Bareilly Ki Barfi is introduced to us as that perfect after-meal dessert that has ghee, sugar, milk, and dry fruits in right proportions, in other words that good ol’ barfi. But after the initial bite, there is something a little too sweet, something that’s too heavy, something that just doesn’t fit in.
Ashwiny Iyer Tiwari’s Bareilly Ki Barfi is that sweet where you are unable to figure out if you like it or not – not too convincing or satisfying.
The film is the story of Bitti Mishra (Kriti Sanon) who aches to fall in love with a man who treats her the way her father does – like a boy. Constantly berated for smoking, drinking, and staying out till late night, Bitti feels things would’ve been easier had she been a boy. But, a chance encounter with a fairly unpopular book titled ‘Bareilly Ki Barfi’ changes her life for the better, she believes the girl in the book is her.
And so, she goes on a hunt looking for the author Pritam Virodhi (Rajkummar Rao).
Turns out, the timid Pritam never really wrote the book but was merely a scapegoat. The original author, a printing press owner called Chirag Dubey (Ayushmann Khurrana) wrote the book after his girlfriend Bubbly married someone else.
Confusion ensues and lots of gallivanting happens in this breezy yet not-so satisfying film, especially when it could’ve been a slice-of-life comedy but turns into a just another rom-com from the Nil Battey Sannata filmmaker.
The film throughout has a fun tone, even though it explores double standards and blatant bullying between the characters. What begins as Bitti’s understanding of why she is looked at as her mother’s daughter and her father’s son soon shifts to how things would only get fixed if she gets married, and then turns into two boys vying for her attention.
It’s as though the makers really enjoyed the 1991 Madhuri Dixit, Sanjay Dutt, and Salman Khan- starrer Saajan, and gave it a twist with more laughs and pizzaz.
There’s a lot to laugh too, especially with the dialogue – crisp and razor sharp when funny. Nitish Tiwary of Dangal fame is behind it so it doesn’t come off as such a surprise. But when it gets to the emotional moments, there’s a lot that’s missing where he eventually panders to the cheesy rom-com dialogues.
While the film is fun, there’s Bollywood’s standard dose of manipulation guaranteed – the entitled male lead who believes that manipulating the girl is perfectly okay since he is doing it for love. Deliberately making her fall in love with another man and then ensuring her heart breaks so that he comes to her aid and eventually wins the Bareilly ki barfi’s heart.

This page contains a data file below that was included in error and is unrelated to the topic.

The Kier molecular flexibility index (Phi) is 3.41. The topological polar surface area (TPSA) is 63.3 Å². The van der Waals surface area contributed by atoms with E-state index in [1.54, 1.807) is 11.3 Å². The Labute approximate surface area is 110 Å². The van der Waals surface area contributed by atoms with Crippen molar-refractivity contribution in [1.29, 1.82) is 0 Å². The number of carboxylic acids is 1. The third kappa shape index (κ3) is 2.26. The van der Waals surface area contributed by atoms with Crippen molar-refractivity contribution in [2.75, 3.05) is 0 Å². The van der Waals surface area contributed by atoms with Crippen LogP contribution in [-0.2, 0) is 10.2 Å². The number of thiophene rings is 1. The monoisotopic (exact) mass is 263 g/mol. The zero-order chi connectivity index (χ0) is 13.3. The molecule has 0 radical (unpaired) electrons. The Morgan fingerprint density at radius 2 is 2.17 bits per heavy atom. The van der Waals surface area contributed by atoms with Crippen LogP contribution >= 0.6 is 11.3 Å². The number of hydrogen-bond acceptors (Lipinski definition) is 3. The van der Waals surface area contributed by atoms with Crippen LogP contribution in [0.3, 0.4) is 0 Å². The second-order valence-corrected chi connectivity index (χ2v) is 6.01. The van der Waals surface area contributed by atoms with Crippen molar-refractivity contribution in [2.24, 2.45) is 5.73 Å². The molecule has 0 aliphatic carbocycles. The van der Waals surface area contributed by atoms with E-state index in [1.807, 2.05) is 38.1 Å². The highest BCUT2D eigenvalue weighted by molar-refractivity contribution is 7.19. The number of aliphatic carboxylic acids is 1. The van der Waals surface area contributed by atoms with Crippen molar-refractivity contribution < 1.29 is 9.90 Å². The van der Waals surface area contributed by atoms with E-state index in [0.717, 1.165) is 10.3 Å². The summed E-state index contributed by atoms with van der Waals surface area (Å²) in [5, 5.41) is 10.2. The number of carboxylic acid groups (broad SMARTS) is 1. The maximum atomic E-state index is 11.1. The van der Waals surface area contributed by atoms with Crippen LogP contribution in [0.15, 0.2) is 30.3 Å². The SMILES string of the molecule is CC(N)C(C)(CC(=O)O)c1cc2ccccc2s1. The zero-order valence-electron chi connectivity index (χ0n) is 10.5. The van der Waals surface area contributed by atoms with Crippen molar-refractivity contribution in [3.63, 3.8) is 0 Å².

And to get his love, the hero bullies and taunts another man to the point where he leaves the town. It’s timed with comic background music even if the premise sounds troubling.
The film is also a reminder of how Ayushmann Khurrana has played the lead who’s had his heartbroken many times on-screen. This year alone, he played a confused, heartbroken writer twice – the last time being Meri Pyaari Bindu. Going by how similar his Chirag Dubey is similar to MPB‘s Abhimanyu, this wouldn’t be the last time Ayushmann gets to play the heartbroken lead who has a ‘soup’ song waiting for him.
Kriti Sanon as Bitti is good, but more than being a girl from UP, there’s a very city girl vibe to her. But thankfully she doesn’t try too hard with the UP accent and sticks to whatever doesn’t sound too inauthentic. She has a role that’s as much as the male leads, and also has a significant background story – we don’t set the bar very high as far as female characters in Bollywood are concerned. It’s also evident that writers tried hard to steer away from the manic pixie dream girl and made her just a fun girl who just happens to be a replacement for Chirag’s ex.
So close, writers. So close.
Rajkummar Rao should be dubbed the rightful Bareilly ki barfi in this film. His character is the one who gets pushed around everywhere – his so-called friends, his mother, his boss, and life in general. So when he gets pushed around again from the same people who made him leave town, he gives it back and transforms into a rangbaazi tapori. His transformation is to watch out for, along with the ‘Badass Babua’ playing in the background.
As Pritam Virodhi, Rao owns the character, owns every scene. While Bareilly Ki Barfi isn’t too bad, it would’ve totally been the perfect after-meal sweet had they included more of Pritam Virodhi and his epic transformation in the film.
The Bareilly Ki Barfi review is a Silverscreen original article. It was not paid for or commissioned by anyone associated with the movie. Silverscreen.in and its writers do not have any commercial relationship with movies that are reviewed on the site.